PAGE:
What Is the Procurement Process? (Including Steps and Types)
Updated March 3, 2023
The procurement process can be essential to the success and growth of a business. Whether you're in a position that obtains the goods or services, reviews them or manages the finances, you're part of the procurement process. Learning more about it may help you succeed in your professional role. In this article, we discuss what the procurement process is, the steps you can follow, the types and procurement management.
What is the procurement process?
The procurement process is the set of steps and procedures businesses use to obtain goods or services. Procurement processes are essential to businesses because they can have a direct impact on profit, spending and saving. Businesses frequently assess the procurement processes to make adjustments and changes necessary for success in achieving business objectives. A primary goal of the procurement process is to achieve maximum efficiency and value when securing goods and services for the business.
Steps in the procurement process
Because businesses have different needs and goals, the procurement process may vary. While the details associated with their procurement process may differ, there can be some commonalities in the overall steps. Here's a list of the 10 steps a business can follow when creating its procurement process:
1. Identify the needs of the business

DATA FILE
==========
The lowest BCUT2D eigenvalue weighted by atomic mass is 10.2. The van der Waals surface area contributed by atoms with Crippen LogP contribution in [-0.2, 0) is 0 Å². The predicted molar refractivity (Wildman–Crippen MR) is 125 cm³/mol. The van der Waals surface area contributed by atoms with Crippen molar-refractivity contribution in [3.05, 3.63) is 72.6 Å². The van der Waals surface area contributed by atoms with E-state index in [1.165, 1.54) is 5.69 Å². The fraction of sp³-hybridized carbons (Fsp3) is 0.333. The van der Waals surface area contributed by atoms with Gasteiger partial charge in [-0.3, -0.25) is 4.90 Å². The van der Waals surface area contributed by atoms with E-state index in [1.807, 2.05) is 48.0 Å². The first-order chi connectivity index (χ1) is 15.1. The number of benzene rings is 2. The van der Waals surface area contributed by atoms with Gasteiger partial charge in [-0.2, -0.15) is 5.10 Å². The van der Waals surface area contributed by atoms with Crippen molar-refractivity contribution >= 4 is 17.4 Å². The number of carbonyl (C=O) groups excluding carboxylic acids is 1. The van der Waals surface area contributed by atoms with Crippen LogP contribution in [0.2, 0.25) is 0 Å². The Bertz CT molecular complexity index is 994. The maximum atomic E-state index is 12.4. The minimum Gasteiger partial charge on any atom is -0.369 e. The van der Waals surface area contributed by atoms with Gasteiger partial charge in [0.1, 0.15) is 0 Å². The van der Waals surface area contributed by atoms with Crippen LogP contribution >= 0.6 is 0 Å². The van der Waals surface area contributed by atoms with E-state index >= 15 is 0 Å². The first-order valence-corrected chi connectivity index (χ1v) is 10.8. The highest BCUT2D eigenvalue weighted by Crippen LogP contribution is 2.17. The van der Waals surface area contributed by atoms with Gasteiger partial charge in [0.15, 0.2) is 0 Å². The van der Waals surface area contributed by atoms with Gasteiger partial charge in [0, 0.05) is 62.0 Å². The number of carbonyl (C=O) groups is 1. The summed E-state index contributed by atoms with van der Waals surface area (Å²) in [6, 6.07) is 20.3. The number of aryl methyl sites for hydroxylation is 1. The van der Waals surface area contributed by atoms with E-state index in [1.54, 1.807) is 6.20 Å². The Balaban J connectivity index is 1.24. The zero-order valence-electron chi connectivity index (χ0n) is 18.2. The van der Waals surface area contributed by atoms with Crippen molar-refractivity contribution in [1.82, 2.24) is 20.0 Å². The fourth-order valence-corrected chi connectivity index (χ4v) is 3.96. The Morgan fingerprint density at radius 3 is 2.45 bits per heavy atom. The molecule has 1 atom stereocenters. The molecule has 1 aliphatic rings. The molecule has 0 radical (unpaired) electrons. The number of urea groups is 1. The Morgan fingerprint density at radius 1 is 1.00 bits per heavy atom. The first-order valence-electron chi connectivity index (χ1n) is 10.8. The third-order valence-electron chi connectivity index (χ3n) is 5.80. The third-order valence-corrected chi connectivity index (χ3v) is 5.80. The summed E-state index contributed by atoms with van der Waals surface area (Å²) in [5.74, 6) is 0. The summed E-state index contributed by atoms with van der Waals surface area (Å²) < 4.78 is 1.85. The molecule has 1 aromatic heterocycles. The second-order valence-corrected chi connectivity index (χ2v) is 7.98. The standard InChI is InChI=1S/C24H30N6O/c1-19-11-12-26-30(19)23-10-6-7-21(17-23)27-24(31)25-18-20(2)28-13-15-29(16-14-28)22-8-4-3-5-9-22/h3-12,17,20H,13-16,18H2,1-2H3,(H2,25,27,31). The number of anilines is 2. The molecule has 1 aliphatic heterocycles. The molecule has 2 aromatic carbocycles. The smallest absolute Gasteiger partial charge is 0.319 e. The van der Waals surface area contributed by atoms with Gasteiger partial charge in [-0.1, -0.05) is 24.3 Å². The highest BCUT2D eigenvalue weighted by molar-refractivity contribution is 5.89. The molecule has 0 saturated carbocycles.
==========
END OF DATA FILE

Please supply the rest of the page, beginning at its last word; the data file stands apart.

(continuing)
Businesses can start by identifying what goods and services are essential for staff to meet their goals. They may consult with staff across business departments, so they understand what goods and services to prioritize for procurement for internal purposes. Staff may also identify what hardware or materials are necessary for the continued development of profitable goods. One method they may use is drafting a plan that includes cost, profitability, value and the time it can take to obtain specified goods and services.
2. Prioritize the business' needs
Sometimes the business needs include multiple goods or services. If this occurs, businesses can prioritize goods and services to find the most cost-effective purchasing options. For example, a certain good or service may have a use for more than one department. They may also include specific details related to goods for purchase, including item numbers or details about what the service provides.